As many of you know, Apple hates Java. They delayed release of Java 6 on Mac for a year and a half. When Snow Leopard hit stores last fall, another inconvenient thing happened: Java 5 was removed from the OS. And there is no official way to bring it back. The solution was to get packed Java 5 directory tree from Leopard OS, unpack it and add a couple of symlinks, but it is definitely not the option for mere users. Since our application uses Java 5 (mostly because it relies on Weblogic 9), we needed to make it work on Java 6.

A couple of problems have arisen. Weblogic Server 9 that we use doesn't support Java 6. We let it to run on Java 5 on the server and so only needed to make client application work with Java 6. It still pose some problems.

First, Weblogic custom serialization is broken. It relies on a bug in ClassLoader, which existed in Java 5, but was fixed in Java 6. Hopefully, a workaround exists: set sun.lang.ClassLoader.allowArraySyntax property to true before JVM has started. Unfortunately, we can't do that: our application is run using JavaWebStart and the property is not in the list of "safe" properties which can be set in .jnlp descriptor and used by VM, setting the property programmatically after application has started has no effect. The solution was to get JDK sources, find a field this value is stored at (surprisingly, it is private field sun.misc.VM.allowArraySyntax) and set the field to true using reflection.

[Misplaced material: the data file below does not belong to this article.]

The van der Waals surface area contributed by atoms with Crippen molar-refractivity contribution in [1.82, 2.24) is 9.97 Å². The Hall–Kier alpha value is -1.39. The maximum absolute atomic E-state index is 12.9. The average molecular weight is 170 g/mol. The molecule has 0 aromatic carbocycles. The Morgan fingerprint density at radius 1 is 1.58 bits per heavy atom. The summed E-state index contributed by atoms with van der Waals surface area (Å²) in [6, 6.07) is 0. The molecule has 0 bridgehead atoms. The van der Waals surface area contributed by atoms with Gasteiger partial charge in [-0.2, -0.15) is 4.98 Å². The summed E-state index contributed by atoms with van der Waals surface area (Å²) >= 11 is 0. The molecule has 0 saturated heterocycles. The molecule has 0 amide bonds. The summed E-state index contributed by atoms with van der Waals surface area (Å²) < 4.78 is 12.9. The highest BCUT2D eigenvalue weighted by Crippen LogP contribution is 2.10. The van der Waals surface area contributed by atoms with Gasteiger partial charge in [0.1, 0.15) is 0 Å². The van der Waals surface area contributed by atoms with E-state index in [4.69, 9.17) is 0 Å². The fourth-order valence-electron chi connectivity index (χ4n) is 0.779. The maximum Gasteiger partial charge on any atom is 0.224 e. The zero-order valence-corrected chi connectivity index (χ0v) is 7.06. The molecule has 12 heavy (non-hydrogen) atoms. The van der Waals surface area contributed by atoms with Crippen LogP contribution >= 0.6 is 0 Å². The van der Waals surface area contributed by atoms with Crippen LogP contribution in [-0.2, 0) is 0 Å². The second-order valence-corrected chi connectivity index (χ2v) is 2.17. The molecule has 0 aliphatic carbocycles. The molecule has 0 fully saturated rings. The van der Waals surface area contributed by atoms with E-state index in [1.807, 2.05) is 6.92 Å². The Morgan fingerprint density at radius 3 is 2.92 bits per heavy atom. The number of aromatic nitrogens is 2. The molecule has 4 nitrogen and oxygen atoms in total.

Second, Weblogic 9 & 10 prior to version 10.3.1 doesn't support certificates signed with SHA256withRSA (1, 2). Newer versions of JDK contain such certificates starting from JDK 5u17 and 6u13. You're miserable if you have Weblogic 9, cause patch is only available per support contract which is, you know, expensive. Funny thing is, the patch doesn't solve the certificates problem fully. Fortunately, we already create custom keystore from system certificates, so we just need to filter those certificates with SHA256withRSA algorithm.

Third, previously we only allowed the app to run on Java 5. That was expressed as <j2se version="1.5*" ...> in .jnlp file. Just replace it with <j2se version="1.5+" ...>. This way the app can use either JDK 5 or JDK 6. More on Apple Java version strings here.

Hope it'll save you a couple of days debugging.